Thursday, March 23, 2023  |


Bleach-haired Joseph Diaz vows to send Freddy Fonseca home ‘with a couple black eyes’

Things got heated at Thursday's press conference when Joseph Diaz and Freddy Fonseca faced off. Photo by Amanda Westcott/DAZN

LAS VEGAS – Joseph ‘JoJo’ Diaz has a new look and it is one where many in boxing are not used to seeing.

Bleached hair, shoving back at his opponent at Thursday’s press-conference, and a back-and-forth verbal exchange with IBF junior lightweight titleholder Tevin Farmer are just some of the things Diaz has done over the last couple of days.

The new-look Diaz has been as adamant about fighting the best as he has been frustrated that none of the world titleholders at 130 pounds are scheduled to fight him anytime soon. For now, Diaz will stay busy while an opportunity at a big-money fight or a world title shot comes.

Diaz will stay busy Saturday night when he squares off against Freddy Fonseca at the T-Mobile Arena. The 10-round bout will be part of the four-bout DAZN telecast (9 p.m. ET/ 6 p.m. PT), which will be headlined by the middleweight unification fight between Canelo Alvarez and Daniel Jacobs.

At Friday’s weigh-in, Diaz weighed in at 129.5 pounds. Fonseca weighed 130 pounds.

In his last bout on Feb. 9, the southpaw Diaz defeated Charles Huerta by unanimous decision in a clash of Mexican-Americans that reside in Southern California.

One of the interesting highlights that occurred this past week for Diaz occurred on Thursday before the press-conference for Saturday’s undercard began. Diaz and Farmer engaged in a heated exchange, which was carried over from Twitter weeks before, before finally being separated by security and their handlers.

Diaz also appeared with bleached hair, which included a bright array of colors.

“Everyone says I have a snow-cone head now, but it’s all good,” quipped Diaz.

Diaz (28-1, 14 knockouts), who grew up in the Los Angeles suburb of South El Monte, has also been more assertive as of late, including his exchanges with Fonseca, who resides in Nicaragua. At Thursday’s press conference, during the traditional stare-down, Fonseca placed his fist under Diaz’s chin, prompting Diaz to shove him away.

“I really feel this way. I am on a whole different level,” said Diaz, who is managed by Ralph Heredia. “Last year I had two chances to (become) world Champion, but I didn’t get it. It is my ultimate goal to be a champion and I am ready. I feel a lot stronger at this weight class. Freddy tried to flinch at me and scare me (Tuesday), but I am a beast and I will show him that. Believe that.”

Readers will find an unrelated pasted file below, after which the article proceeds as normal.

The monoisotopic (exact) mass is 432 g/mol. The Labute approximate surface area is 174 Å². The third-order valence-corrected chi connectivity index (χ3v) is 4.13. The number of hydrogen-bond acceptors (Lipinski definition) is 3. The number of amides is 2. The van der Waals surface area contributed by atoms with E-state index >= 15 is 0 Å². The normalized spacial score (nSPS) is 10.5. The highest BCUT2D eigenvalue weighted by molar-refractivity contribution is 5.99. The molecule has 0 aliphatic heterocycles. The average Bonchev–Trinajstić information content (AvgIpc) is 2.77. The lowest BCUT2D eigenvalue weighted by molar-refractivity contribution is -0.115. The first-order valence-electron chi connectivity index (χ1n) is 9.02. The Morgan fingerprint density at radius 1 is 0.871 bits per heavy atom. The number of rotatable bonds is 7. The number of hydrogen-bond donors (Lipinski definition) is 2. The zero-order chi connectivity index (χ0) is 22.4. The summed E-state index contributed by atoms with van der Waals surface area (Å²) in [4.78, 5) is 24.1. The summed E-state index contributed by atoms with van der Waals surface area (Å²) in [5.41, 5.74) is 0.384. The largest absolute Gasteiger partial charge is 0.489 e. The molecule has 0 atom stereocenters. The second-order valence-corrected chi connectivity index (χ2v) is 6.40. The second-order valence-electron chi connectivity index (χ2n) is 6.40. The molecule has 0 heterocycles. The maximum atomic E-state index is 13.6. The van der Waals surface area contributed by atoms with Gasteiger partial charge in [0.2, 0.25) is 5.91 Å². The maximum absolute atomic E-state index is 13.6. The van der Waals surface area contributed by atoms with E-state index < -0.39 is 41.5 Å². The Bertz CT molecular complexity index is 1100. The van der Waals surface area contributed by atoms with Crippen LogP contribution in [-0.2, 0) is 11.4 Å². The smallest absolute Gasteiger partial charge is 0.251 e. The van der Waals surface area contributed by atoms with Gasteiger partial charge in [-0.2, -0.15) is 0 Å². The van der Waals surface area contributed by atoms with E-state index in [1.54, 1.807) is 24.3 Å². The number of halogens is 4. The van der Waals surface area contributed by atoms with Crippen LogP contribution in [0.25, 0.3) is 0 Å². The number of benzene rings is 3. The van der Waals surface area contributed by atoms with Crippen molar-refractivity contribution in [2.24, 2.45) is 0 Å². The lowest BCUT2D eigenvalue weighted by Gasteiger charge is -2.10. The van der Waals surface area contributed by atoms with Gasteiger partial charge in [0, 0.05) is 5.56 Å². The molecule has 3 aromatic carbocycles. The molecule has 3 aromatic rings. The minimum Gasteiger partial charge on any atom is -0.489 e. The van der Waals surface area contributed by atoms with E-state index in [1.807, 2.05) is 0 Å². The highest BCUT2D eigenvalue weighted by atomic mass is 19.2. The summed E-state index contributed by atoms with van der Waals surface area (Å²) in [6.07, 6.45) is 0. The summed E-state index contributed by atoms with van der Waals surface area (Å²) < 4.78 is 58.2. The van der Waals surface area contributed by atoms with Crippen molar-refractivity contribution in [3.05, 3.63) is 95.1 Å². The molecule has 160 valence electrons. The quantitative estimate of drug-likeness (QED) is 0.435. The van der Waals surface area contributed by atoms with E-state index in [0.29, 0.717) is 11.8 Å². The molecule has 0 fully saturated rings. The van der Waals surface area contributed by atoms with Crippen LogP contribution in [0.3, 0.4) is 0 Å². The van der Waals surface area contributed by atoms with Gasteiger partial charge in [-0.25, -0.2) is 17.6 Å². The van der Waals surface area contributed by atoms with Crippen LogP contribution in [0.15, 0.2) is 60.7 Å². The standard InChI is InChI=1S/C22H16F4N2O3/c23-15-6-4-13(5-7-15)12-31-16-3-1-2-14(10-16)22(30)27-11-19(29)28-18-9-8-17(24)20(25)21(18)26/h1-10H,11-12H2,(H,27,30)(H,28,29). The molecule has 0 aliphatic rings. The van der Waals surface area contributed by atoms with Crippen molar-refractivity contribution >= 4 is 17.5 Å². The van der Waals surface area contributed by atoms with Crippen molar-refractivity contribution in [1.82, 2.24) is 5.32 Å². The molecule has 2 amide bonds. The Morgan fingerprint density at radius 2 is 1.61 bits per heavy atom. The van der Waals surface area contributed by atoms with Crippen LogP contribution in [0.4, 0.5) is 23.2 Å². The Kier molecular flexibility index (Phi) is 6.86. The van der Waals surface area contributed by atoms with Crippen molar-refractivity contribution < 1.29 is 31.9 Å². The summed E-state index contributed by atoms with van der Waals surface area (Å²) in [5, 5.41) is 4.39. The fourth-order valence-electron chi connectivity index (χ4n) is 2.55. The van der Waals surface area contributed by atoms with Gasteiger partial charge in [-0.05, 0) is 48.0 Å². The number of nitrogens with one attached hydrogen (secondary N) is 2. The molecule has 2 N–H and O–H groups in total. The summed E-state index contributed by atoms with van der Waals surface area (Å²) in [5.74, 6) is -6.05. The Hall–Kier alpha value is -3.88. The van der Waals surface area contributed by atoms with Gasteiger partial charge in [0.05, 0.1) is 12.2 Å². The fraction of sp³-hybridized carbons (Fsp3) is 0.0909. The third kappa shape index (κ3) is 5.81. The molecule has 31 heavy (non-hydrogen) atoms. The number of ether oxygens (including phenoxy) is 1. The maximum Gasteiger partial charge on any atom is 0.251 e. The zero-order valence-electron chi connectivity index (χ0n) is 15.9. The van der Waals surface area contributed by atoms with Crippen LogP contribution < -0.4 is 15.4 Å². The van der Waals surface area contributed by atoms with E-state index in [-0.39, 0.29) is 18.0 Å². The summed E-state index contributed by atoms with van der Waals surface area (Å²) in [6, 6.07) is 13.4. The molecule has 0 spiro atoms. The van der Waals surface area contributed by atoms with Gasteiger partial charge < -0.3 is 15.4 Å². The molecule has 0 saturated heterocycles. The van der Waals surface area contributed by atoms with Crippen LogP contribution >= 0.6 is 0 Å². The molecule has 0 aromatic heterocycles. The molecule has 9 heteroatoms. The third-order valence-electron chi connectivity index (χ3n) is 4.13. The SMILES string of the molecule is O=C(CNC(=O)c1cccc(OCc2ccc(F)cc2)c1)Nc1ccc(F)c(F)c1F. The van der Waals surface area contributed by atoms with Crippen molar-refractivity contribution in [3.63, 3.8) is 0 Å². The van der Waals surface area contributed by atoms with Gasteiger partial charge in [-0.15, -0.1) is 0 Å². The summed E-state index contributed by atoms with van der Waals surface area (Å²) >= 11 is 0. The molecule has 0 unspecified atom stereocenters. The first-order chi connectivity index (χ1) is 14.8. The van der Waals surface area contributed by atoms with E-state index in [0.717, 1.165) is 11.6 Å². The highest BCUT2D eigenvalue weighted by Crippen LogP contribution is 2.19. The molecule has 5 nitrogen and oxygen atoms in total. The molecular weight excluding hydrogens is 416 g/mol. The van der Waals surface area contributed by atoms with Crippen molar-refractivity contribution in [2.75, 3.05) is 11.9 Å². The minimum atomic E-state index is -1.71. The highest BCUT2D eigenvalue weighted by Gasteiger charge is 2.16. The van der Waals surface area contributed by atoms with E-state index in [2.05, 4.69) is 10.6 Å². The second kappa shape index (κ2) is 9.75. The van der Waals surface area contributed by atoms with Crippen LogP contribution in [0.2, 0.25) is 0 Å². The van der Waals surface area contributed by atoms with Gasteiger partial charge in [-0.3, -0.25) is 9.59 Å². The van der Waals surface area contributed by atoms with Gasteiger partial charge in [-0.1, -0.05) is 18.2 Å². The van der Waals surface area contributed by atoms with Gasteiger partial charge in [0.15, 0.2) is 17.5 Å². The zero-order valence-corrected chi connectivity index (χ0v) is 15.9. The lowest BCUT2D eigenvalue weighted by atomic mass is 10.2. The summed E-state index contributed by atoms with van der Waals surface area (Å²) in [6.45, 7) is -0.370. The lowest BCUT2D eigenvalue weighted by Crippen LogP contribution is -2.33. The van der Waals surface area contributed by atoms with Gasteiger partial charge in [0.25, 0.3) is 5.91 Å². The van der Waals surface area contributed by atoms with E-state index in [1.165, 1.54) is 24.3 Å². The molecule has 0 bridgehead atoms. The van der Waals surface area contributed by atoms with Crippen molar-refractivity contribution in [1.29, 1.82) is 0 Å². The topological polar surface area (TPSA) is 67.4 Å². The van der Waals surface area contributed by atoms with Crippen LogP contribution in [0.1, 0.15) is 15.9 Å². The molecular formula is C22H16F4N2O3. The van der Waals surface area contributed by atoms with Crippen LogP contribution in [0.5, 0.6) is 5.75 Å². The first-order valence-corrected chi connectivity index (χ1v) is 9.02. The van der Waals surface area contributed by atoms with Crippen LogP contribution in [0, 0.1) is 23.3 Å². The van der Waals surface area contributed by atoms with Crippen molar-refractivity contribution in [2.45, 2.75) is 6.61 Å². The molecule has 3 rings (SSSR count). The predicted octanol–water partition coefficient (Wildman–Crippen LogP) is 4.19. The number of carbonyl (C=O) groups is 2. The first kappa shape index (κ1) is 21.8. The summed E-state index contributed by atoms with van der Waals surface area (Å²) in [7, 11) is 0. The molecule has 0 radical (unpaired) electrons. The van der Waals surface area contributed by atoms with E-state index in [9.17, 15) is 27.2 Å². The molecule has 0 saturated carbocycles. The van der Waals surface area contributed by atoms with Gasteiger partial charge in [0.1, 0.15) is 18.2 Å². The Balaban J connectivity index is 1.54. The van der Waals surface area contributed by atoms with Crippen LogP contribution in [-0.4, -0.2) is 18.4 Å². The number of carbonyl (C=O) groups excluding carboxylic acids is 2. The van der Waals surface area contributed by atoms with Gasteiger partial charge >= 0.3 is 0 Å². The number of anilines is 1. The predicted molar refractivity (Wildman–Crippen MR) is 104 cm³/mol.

Photo by Amanda Westcott/DAZN

Diaz challenged WBC featherweight titleholder Gary Russell, Jr. on May 19, but lost by unanimous decision. In his next fight on Aug. 11, Diaz faced secondary world titleholder Jesus Rojas, defeating him by unanimous decision.

The title remained with Rojas as Diaz failed to make weight for the fight.

Fonseca (26-2-1, 17 KOs), who resides in Managua, Nicaragua, has not lost in over four years, but he has fought mediocre opposition. Fonseca might bare the frustrations Diaz has carried over the last several weeks.

“I’m going to go out there and showcase that I’m the next superstar in boxing. Freddy is going to go home sad with a couple black eyes. I’m very, very focused. I’ve been training my ass off.”

“2018, I dealt with a lot of adversity. My dream is to become a world champion, and 2018 really hurt my heart. I was really at rock bottom. Just being focused and having good family supporting me through the rough times, it really meant a lot to me, it made me more motivated, it made me more into a savage and into a beast. I’ve been training my ass off and I’m very determined to turn into a champion by the end of the year. Come May 4th, I’m going to show you that I’m the real deal.”

Diaz would like to follow through on a world title later this year. He has enlisted the help of trainer Joel Diaz and has traveled to Indio, California to receive sparring at Diaz’s gym.

There are a number of possibilities for Diaz, including Tevin Farmer or the winner of the Masayuki Ito-Jamel Herring fight for the WBO title. Fighting at 130 pounds has given Diaz a new purpose, one where he hopes will lead to a world title belt.

”I am a lot stronger. I am more confident in my abilities now than I was before. Now I am on a different level. I am on that elite level, the level with guys like Tevin Farmer. I am ready. And this guy Freddy is good but he is not on my level and I am going to prove that on Saturday. Underestimate me with this hair color, it’s cool, because I will see him Saturday and show him who I am in the ring.”

Francisco A. Salazar has written for since October of 2013 and has covered boxing in Southern California and abroad since 2000. Francisco also covers boxing for the Ventura County (Calif.) Star newspaper,, and He can be reached by email at [email protected] or on Twitter at FSalazarBoxing